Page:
Ceiling at the Louvre
With tickets purchased the day before, we were able to bypass the line on our entry to the Louvre and maximize our visit.  Originally built as a royal palace/fortress in the late 12th and 13th centuries, the structure was first opened as a museum in 1793.  Considered to be the world’s largest art museum, we were only able to experience a fraction of the offerings, but it was extraordinary.  Walking beneath the Winged Victory of Samothrace and the Venus de Milo, we almost had the rooms to ourselves.  Crowds surrounded the Mona Lisa but our viewing of the portrait was not blocked and we could take time to appreciate the famous smile.  Works like the massive (16X23) Raft of the Medusa provided a gloomy view of the human state contrasted by The Coronation of Napoleon (33X20) reflecting the grandiose riches of the entitled few.  One thing we noticed, as we moved through the museum, was that the ceilings frequently rivaled for beauty with the art on the walls.  
It was an all too short but fantastic visit, but now it was time to fly to our next destination, Venice.



Sainte-Chapelle










LEAF - Black Mountain, NC

















Even though things are starting to open up slowly in Florida, being "of a certain age" and with underlying health conditions, we are continuing to social distance and follow the other CDC recommendations regarding C-19.  Once again, I'm doing a little armchair reminiscing.  Receiving an email for the May 2020 Virtual LEAF festival (click here), I was inspired to write about our Fall 2017 experience.  Though the virtual festival is no longer available online, visiting the site gives a taste of what LEAF is all about.  The somewhat wacky and endlessly creative efforts of everyone involved in putting together this biannual happening makes it an event we will surely attend again.  (Our prior visit in October 2015 and more info on LEAF is recounted here.)  Connecting cultures and enriching lives through the arts is the key behind LEAF.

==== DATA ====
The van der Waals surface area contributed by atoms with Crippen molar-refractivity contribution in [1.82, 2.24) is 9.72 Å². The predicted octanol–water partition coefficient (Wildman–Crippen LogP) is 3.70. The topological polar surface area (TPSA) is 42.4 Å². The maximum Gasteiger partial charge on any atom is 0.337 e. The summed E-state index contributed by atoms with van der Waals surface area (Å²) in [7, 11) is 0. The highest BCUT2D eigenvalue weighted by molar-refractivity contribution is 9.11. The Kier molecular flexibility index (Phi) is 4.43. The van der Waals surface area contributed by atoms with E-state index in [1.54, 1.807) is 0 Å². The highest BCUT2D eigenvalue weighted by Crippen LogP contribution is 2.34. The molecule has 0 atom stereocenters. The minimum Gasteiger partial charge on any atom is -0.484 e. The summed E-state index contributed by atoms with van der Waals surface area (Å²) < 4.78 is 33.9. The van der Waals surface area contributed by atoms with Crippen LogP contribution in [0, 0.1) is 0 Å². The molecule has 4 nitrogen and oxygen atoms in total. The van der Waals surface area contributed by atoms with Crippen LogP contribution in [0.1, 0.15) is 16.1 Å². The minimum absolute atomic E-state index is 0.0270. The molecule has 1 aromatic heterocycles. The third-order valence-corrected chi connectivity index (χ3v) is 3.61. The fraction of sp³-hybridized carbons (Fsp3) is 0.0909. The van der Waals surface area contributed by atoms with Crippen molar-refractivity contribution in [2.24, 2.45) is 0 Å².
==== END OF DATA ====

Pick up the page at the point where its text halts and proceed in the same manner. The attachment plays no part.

Sheep at our Airbnb
October  2017.   As the 2017 LEAF (Lake Eden Art Festival) happening approached, tickets were ordered and reservations were made through Airbnb for a 7-night stay at a “pastoral farm” in the nearby community of Swannanoa.  Driving up over 2 days, we made our first stop in the area at Hickory Gap Farm and the adjacent Flying Cloud farm to load up on food for the week.  Buying tickets for the Saturday and Sunday events, we had 1 full day before the start to visit Asheville and the Art District and revisit the 12 Bones Smokehouse Restaurant for finger-licking good ribs, baked beans, and collard greens.